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Braz. j. microbiol ; 49(2): 303-309, Apr.-June 2018. tab, graf
Article in English | LILACS | ID: biblio-889222


Abstract Soymilk was produced from vegetable soybean and fermented by probiotics (Lactobacillus acidophilus La-5, Bifidobacterium animalis Bb-12) in co-culture with Streptococcus thermophilus. The composition of the fermented beverage and oligosaccharides content were determined. The effect of fructooligosaccharides and inulin on the fermentation time and viability of probiotic microorganisms throughout 28 days of storage at 5 °C were evaluated. The soymilk from vegetable soybeans was fermented in just 3.2 h, when pH reached 4.8. Fermentation reduced the contents of stachyose and raffinose in soymilk. Prebiotics had no effect on acidification rate and on viability of B. animalis and S. thermophilus in the fermented beverage. The viable counts of B. animalis Bb-12 remained above 108 CFU mL-1 in the fermented soymilk during 28 days of storage at 5 °C while L. acidophilus La-5 was decreased by 1 log CFU mL-1. The fermented soymilk from vegetable soybeans showed to be a good food matrix to deliver probiotic bacteria, as well as a soy product with a lower content of non-digestible oligosaccharides.

Beverages/analysis , Soy Milk/metabolism , Streptococcus thermophilus/metabolism , Synbiotics , Bifidobacterium animalis/metabolism , Lactobacillus acidophilus/metabolism , Oligosaccharides/analysis , Temperature , Colony Count, Microbial , Soy Milk/isolation & purification , Streptococcus thermophilus/growth & development , Microbial Viability/drug effects , Microbial Viability/radiation effects , Fermentation , Bifidobacterium animalis/growth & development , Hydrogen-Ion Concentration , Inulin/analysis , Lactobacillus acidophilus/growth & development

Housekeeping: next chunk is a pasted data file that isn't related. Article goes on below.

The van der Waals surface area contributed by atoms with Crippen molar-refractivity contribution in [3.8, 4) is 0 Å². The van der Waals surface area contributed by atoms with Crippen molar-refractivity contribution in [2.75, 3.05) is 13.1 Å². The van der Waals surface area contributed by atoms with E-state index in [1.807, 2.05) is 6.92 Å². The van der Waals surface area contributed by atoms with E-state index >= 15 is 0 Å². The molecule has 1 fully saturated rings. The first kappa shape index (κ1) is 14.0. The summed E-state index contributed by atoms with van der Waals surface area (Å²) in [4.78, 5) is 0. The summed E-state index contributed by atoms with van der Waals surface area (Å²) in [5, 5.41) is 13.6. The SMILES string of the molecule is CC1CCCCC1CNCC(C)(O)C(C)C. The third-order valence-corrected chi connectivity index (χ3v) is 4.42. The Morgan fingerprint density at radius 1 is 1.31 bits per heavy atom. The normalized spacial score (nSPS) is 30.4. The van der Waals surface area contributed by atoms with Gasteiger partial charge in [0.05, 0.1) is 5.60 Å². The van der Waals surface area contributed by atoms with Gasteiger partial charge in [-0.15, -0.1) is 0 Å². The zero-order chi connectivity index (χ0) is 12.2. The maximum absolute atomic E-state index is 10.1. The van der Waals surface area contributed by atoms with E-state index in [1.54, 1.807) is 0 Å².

Electron. j. biotechnol ; 16(5): 5-5, Sept. 2013. ilus, tab
Article in English | LILACS | ID: lil-690465


Background: There is a genuine interest in the development of probiotic milk and juice based beverages because they are a good-vehicle to deliver probiotic microorganisms to consumers. For this purpose, the viability and metabolism of four probiotic strains (Lactobacillus acidophilus LA5, Bifidobacterium lactis BB12, L. rhamnosus and L. plantarum) were studied in non-fermented milk and carrot juice mix drink. The drinks were evaluated in 5 days interval for viable cell count, pH, acidity, sedimentation and sensory quality during refrigerated storage at 4 ± 2ºC for up to 20 days. Results: The results showed that all strains had good viability in milk/carrot juice drink (88-98%), but L. acidophilus LA5 seemed more stable than three other strains. The levels of pH and acidity were ranged 5.33-6.6 and 0.13-0.31%, respectively. The drinks inoculated with L. rhamnosus and control (non-probiotic) showed more variation in pH and acidity. The most sedimentation was detected in drinks inoculated with L. rhamnosus, reaching 3.73 mL/10 mL sample. Sensory assessment indicated lowest acceptability in control and milk/carrot juice drink inoculated with L. rhamnosus, respectively. Conclusion: This study indicated that some probiotic bacteria can be applied by food producers to produce functional drinks with an increased shelf-life.

Probiotics , Milk , Juices , Bifidobacterium animalis/metabolism , Lactobacillus/metabolism , Taste , Colony Count, Microbial , Sedimentation , Daucus carota , Microbial Viability , Cooled Foods , Food Storage , Hydrogen-Ion Concentration